With the release of the annual suicide statistics by the Chief Coroner today, Director of the Suicide Prevention Office, Carla na Nagara is asking that this also ends the harmful speculation about suicide numbers.
‘Inaccurate, speculative and distressing information about the relationship between suicide risk and the COVID-19 response is unhelpful and has the potential to cause significant harm. While the COVID-19 response may have significant, long term effects on people’s lives, an increase in suicides is not inevitable,’ said Carla na Nagara.
‘There have been speculative comments on a wide range of platforms on media and social media of suicide numbers over recent months. This is distressing for families and communities, can be triggering for vulnerable people and further stretches the people who are working hard to provide support. We need to make sure that we are dealing with only the facts and remember that the Chief Coroner is the sole authority on real-time data for suspected suicides.
‘While it is encouraging to see that the number of suspected suicides over the course of the year is lower than the past two years, there is no conclusion to be drawn from this. We must also remember that behind every one of these numbers is a person and families. My deepest condolences go out to those who have lost a loved one as a result of suicide over the past year.
‘Focusing on suicide numbers will not help us to prevent suicide in New Zealand, and speculating about them can have the opposite effect.
‘We need to look behind the numbers to understand what is contributing to our suicide rate, and to the different rates within different population groups. We then need to address those issues. Until we do that as a country, there will not be any enduring impact on what is a shamefully high suicide rate in New Zealand.
‘Preventing suicide requires an all-of-society effort from everyone. We all impact one another’s wellbeing – this includes friends, family members, employers, colleagues, sports clubs, social clubs, NGOs and Government departments, as well as health and mental health services. We all have a part to play in preventing people from becoming so distressed that they see suicide as their only option.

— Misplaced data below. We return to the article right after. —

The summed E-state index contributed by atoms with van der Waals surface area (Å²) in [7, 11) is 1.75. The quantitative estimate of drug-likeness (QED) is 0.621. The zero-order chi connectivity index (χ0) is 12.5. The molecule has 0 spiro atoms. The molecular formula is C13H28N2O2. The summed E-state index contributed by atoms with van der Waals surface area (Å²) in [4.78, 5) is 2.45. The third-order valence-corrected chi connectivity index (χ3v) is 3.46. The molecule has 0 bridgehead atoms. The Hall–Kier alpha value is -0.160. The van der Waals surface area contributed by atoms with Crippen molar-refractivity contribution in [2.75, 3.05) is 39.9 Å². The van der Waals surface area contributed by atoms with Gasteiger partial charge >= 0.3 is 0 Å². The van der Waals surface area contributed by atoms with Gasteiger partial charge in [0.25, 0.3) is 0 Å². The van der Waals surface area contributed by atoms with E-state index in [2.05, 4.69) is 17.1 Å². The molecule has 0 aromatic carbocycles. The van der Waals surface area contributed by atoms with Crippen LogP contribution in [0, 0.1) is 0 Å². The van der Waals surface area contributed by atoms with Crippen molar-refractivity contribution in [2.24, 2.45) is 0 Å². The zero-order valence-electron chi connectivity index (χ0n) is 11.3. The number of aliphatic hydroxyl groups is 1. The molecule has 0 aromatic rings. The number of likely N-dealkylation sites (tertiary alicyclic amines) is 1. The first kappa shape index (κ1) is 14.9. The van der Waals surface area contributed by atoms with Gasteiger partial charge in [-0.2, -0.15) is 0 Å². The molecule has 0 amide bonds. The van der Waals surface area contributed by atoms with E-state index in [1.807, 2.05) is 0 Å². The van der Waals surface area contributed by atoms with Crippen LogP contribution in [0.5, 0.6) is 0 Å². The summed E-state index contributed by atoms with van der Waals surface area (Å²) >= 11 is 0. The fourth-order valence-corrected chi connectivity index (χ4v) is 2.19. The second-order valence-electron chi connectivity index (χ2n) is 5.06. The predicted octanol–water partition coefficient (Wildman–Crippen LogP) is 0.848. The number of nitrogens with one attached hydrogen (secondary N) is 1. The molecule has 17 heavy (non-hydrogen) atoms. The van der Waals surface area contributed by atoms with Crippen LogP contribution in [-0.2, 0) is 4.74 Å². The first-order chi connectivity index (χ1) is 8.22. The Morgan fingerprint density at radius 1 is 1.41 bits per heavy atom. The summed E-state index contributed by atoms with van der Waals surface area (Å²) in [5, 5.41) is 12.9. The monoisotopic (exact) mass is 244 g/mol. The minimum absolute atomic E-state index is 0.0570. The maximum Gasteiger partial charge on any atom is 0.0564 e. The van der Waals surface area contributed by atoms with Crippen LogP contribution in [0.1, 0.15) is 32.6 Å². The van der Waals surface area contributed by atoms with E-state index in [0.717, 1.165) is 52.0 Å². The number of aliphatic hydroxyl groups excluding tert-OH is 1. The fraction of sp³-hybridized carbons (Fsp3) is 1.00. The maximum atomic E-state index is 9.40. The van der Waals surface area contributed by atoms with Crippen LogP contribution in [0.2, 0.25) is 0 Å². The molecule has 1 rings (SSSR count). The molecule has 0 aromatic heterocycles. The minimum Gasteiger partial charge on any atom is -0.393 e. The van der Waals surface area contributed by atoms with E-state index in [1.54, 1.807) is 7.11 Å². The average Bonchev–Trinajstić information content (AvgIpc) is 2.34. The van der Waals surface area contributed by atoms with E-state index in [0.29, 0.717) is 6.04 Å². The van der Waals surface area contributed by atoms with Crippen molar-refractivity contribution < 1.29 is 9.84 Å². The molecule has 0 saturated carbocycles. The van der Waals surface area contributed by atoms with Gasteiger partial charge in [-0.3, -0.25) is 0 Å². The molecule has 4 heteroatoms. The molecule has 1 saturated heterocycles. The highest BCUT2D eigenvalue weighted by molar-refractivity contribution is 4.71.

‘Strong, healthy, connected whānau, families and communities are the most important protective factors against suicide. The focus for suicide prevention should rest with communities, with whānau, with community leadership and with community services, supported in a sustainable manner by local and central government.
‘No matter what the stress is – and I acknowledge there is significant pressure in many of our communities at this time – if our mental wellbeing is strong, we can cope better with problems and uncertainty in our lives.
‘Every single one of us has a role to play in suicide prevention. It’s up to all of us.
‘We all need to take practical, proactive steps to look after our mental wellbeing – practicing helpful techniques and accessing support when we need it.
‘Each of us has the ability to reach out to someone who might not be coping. The simple act of asking someone if they are ok can be enough to connect with them and provide hope.
‘It’s important people remember they don’t have to be responsible for fixing the problem the person is facing, but they can be responsible for helping to connect them with help.
‘Record investments are being made in mental health and wellbeing, and more support is available than ever before.
‘We also want people to know it’s alright to not be feeling alright. Support and health services are available and do make a difference – they can and do help.
‘Importantly, a number of online mental health and wellbeing supports can be accessed data free through the Sponsored Data partnership between the Ministry of Health and mobile network operators Spark, Vodafone and 2degrees. This enables people to access essential COVID-19 information, health information and resources, and eligible online health services for free,’ said Ms na Nagara.